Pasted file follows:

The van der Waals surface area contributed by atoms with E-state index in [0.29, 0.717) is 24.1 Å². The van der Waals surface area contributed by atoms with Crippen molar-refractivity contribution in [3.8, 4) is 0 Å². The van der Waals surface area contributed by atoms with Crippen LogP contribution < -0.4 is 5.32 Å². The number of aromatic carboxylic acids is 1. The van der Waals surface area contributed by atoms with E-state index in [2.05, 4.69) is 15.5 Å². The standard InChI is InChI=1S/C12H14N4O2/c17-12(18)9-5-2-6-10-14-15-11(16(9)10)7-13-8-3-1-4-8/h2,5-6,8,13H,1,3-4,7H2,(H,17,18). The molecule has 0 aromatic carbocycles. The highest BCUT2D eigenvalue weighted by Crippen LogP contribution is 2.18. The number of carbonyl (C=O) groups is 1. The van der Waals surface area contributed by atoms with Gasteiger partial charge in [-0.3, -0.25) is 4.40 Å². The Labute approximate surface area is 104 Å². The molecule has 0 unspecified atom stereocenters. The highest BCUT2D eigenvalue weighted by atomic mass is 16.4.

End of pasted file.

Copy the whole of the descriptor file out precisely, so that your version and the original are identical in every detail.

The van der Waals surface area contributed by atoms with E-state index in [0.29, 0.717) is 24.1 Å². The van der Waals surface area contributed by atoms with Crippen molar-refractivity contribution in [3.8, 4) is 0 Å². The van der Waals surface area contributed by atoms with Crippen LogP contribution < -0.4 is 5.32 Å². The number of aromatic carboxylic acids is 1. The van der Waals surface area contributed by atoms with E-state index in [2.05, 4.69) is 15.5 Å². The standard InChI is InChI=1S/C12H14N4O2/c17-12(18)9-5-2-6-10-14-15-11(16(9)10)7-13-8-3-1-4-8/h2,5-6,8,13H,1,3-4,7H2,(H,17,18). The molecule has 0 aromatic carbocycles. The highest BCUT2D eigenvalue weighted by Crippen LogP contribution is 2.18. The number of carbonyl (C=O) groups is 1. The van der Waals surface area contributed by atoms with Gasteiger partial charge in [-0.3, -0.25) is 4.40 Å². The Labute approximate surface area is 104 Å². The molecule has 0 unspecified atom stereocenters. The highest BCUT2D eigenvalue weighted by atomic mass is 16.4.